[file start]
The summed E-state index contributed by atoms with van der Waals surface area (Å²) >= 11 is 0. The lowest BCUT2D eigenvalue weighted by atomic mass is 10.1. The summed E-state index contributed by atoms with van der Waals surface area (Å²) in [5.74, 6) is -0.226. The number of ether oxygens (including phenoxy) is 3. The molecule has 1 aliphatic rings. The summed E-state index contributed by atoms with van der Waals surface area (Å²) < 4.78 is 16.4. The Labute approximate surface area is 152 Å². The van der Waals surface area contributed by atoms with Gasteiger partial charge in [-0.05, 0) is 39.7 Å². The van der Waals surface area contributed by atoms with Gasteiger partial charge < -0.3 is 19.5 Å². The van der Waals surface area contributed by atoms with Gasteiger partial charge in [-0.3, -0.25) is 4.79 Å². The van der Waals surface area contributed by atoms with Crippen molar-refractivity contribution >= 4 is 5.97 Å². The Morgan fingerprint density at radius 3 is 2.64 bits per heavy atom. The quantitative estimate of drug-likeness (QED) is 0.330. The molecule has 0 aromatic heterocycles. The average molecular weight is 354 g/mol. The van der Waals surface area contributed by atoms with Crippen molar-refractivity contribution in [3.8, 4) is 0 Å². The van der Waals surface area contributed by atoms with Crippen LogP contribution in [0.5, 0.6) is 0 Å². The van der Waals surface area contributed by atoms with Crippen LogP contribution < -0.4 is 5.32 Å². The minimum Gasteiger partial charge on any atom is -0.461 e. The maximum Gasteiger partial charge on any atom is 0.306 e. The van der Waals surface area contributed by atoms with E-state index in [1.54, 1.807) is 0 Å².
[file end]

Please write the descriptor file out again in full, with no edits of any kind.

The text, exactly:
The summed E-state index contributed by atoms with van der Waals surface area (Å²) >= 11 is 0. The lowest BCUT2D eigenvalue weighted by atomic mass is 10.1. The summed E-state index contributed by atoms with van der Waals surface area (Å²) in [5.74, 6) is -0.226. The number of ether oxygens (including phenoxy) is 3. The molecule has 1 aliphatic rings. The summed E-state index contributed by atoms with van der Waals surface area (Å²) < 4.78 is 16.4. The Labute approximate surface area is 152 Å². The van der Waals surface area contributed by atoms with Gasteiger partial charge in [-0.05, 0) is 39.7 Å². The van der Waals surface area contributed by atoms with Gasteiger partial charge < -0.3 is 19.5 Å². The van der Waals surface area contributed by atoms with Gasteiger partial charge in [-0.3, -0.25) is 4.79 Å². The van der Waals surface area contributed by atoms with Crippen molar-refractivity contribution >= 4 is 5.97 Å². The Morgan fingerprint density at radius 3 is 2.64 bits per heavy atom. The quantitative estimate of drug-likeness (QED) is 0.330. The molecule has 0 aromatic heterocycles. The average molecular weight is 354 g/mol. The van der Waals surface area contributed by atoms with Crippen molar-refractivity contribution in [3.8, 4) is 0 Å². The van der Waals surface area contributed by atoms with Crippen LogP contribution in [0.5, 0.6) is 0 Å². The van der Waals surface area contributed by atoms with Crippen LogP contribution < -0.4 is 5.32 Å². The minimum Gasteiger partial charge on any atom is -0.461 e. The maximum Gasteiger partial charge on any atom is 0.306 e. The van der Waals surface area contributed by atoms with E-state index in [1.54, 1.807) is 0 Å².